Guilt-Free Self Care

Guilt-Free Self Care

"There is an old and outdated perception that taking care of your needs first equals being self-centered."

Interesting article and the bit that stands out for me is the phrase above.

A lot of us feel guilty about being self-centered. Or another thing people worry about is being Selfish. They get all anxious about doing something for themselves.

Do you find yourself caught up in this cycle of selfishness and guilt? You want to do something for yourself or even give yourself a teensy little treat, and WHAM! the a wash of Guilt with a Capital G hits you from inside out, and you can't even enjoy your treat.

An important question is, where did this idea and fear of selfishness come from? At what point in your life did self-care become associated with guilt?

Another important question is, what exactly do you mean by selfishness? Do you mean option A) look out for number 1, let the whole world burn, or B) I need to care for myself TOO so I can care for others?

I find that most people confuse A) and B) and that is one of the reasons they feel guilty about taking care of themselves. And then like the author of this article wrote, they develop a martyr type mindset where the more one suffers, the better person one is supposed to be.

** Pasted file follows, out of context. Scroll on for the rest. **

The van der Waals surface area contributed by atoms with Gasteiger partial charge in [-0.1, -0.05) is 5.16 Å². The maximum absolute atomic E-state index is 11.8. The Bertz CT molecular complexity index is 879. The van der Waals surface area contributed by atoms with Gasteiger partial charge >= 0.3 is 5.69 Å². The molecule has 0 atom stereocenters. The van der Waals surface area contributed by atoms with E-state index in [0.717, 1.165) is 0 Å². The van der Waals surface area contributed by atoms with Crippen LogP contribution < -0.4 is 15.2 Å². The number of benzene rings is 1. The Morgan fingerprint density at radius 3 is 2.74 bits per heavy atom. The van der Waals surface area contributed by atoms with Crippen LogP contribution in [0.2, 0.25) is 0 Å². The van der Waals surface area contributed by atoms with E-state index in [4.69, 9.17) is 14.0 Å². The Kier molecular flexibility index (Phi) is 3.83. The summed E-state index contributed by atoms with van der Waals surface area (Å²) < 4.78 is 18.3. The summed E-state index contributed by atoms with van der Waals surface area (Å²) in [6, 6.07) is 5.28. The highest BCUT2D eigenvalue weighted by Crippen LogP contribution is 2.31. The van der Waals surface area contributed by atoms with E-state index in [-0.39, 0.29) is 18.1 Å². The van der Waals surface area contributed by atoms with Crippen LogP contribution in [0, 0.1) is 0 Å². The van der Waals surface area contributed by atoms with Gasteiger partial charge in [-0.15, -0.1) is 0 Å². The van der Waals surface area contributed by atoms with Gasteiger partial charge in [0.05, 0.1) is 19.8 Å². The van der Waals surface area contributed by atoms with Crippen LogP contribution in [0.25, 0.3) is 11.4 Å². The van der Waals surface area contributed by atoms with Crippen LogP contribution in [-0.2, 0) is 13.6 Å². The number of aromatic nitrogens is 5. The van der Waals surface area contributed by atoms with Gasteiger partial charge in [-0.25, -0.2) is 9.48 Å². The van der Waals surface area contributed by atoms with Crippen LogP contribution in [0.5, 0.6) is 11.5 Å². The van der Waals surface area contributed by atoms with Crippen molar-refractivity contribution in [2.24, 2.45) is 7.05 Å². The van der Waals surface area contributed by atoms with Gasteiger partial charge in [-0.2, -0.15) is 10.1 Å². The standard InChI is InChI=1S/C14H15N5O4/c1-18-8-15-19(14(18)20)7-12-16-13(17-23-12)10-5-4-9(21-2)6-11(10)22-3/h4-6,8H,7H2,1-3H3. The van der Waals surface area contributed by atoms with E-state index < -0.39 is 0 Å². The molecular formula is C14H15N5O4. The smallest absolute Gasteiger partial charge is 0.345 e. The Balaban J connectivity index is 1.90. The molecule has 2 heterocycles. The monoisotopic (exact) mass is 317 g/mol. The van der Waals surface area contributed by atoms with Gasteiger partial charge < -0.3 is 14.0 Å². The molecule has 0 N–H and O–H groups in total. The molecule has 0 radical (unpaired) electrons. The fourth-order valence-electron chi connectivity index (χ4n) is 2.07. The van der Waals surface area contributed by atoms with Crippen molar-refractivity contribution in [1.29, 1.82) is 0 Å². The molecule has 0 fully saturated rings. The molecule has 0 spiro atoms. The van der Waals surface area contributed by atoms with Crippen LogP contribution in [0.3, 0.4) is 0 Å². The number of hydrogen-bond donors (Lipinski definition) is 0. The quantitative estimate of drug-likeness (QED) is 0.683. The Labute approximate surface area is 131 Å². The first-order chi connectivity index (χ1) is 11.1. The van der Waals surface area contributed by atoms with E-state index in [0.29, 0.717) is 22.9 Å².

We really are slaves to our ideas aren't we?

Anyhow, when I've floated these questions to my clients, they often come up with some really interesting things:

1) They learnt to criticize themselves (this is called taking it in and developing an Inner Critic) for being "selfish"by the people who matter to them.

2) The somehow pick up the idea (from significant people in their lives or from the whole socio-cultural environment) A) = B).

3) They've developed, through rough life experiences, an emotional part that is more than self-critical, but self-punitive. It's like they're punishing themselves pre-emptively for some crime/ offense/ sin that they might commit in the future. For someone who has a strong emotional part like this, the idea of self-care is really, REALLY antithetical.

4) Some people develop another emotional part (which is quite anxious and can be called in some forms of Therapy - The Coach or might be called Unrelenting Standards). This part says self-care comes with conditions. You can only treat yourself to something IF you've met this, that or some other condition. The trap? The conditions are usually shifting goal-posts.

Usually for some of my clients, The Coach exists as a defense mechanism against getting carried away. It contains the anxiety or fear that if you get a little bit of slack, then you might backslide or get carried away. Chaos and a life of iniquity would ensue.

It is typically built on a foundation of not trusting yourself. (This distrust of yourself, in line with my recent writing theme on "Loss of Self", is itself a form of losing oneself =) )

So consider, what are some of YOUR emotional parts that are in play that makes Self-care painful or difficult?


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